In a narrow diplomatic victory for China, the UN’s top human rights body on Thursday rejected a proposal by Britain, Turkey, the United States and other mainly Western countries to organize a debate on alleged violations of the rights of Muslim Uyghurs and other ethnic minorities in China. western Xinjiang region.
At the Human Rights Council, made up of 47 member states, 17 countries voted in favour, 19 were against and 11 abstained in a vote to hold a debate on Xinjiang at its next session in March. The vote amounted to a political and diplomatic weight test between the West and Beijing, and would have marked the first time that China’s human rights record merited a specific item on the council’s agenda. .
The result, prompting a round of applause in the chamber, followed days of diplomatic tug-of-war in Geneva and many national capitals as major Western countries tried to build momentum on a report from the office of the former UN human rights chief, Michelle Bachelet, released August 28. 31, which concluded that possible “crimes against humanity” had occurred in Xinjiang.
A simple majority of voting countries was required.
The composition of the council changes every year among UN member states, and China – a powerful country with a permanent seat on the Security Council – has never been the subject of a country-specific resolution on the council. since its inception more than 16 years ago.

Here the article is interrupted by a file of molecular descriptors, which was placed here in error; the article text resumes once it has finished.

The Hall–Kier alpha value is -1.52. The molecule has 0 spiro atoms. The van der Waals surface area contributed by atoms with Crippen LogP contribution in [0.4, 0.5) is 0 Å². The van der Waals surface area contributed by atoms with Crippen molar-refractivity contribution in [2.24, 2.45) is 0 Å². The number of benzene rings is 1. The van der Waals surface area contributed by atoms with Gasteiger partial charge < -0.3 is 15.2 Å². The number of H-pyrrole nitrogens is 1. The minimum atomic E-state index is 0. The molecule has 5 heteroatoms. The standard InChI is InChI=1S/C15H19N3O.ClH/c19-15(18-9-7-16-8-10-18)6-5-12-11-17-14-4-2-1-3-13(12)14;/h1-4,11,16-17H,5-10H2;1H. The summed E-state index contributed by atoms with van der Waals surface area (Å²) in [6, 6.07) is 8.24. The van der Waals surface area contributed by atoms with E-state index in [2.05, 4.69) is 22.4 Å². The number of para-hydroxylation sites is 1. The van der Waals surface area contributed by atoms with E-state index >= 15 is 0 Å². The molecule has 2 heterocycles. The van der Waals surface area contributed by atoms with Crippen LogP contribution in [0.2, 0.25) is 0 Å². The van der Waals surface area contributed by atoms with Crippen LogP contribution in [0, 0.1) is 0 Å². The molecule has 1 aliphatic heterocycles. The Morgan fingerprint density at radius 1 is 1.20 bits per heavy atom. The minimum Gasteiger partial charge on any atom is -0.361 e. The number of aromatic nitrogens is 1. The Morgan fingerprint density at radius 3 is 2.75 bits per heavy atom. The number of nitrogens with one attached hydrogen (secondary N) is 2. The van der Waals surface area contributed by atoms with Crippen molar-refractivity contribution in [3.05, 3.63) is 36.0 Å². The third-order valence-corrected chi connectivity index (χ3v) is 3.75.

“It is always difficult for countries to vote against a permanent member of the Security Council,” said a Western diplomat, speaking on condition of anonymity due to the sensitivity of the issue. He acknowledged that this was a “genuinely difficult call” for some countries. including those with economic or political ties to China – to adhere to the measure.
The proposal was simply to hold a debate, with no consistent monitoring of the rights situation, and was about the least intrusive form of control the council could seek.
The call stopped before the creation of a team of investigators to investigate possible crimes in Xinjiang, or the appointment of a special rapporteur – a tacit recognition by Western countries that tackling a China increasingly influential would be a tall order.
As part of dozens of proposals before the council on Friday, member states are also due to consider a proposal from 26 European Union countries to appoint a ‘special rapporteur’ on Russia, citing a series of concerns over the arrests and mass detentions; harassment of journalists, political opponents, activists and rights defenders; and the crackdown – sometimes violent – of protesters against President Vladimir Putin’s war in Ukraine.
This is part of a rare push against two permanent members of the Security Council: China and Russia. Some Western diplomats have insisted the two-pronged effort needs immediate attention.
The council has already mandated a team of investigators investigating human rights violations and abuses in Ukraine following Putin’s order for a military invasion of Ukraine in late February.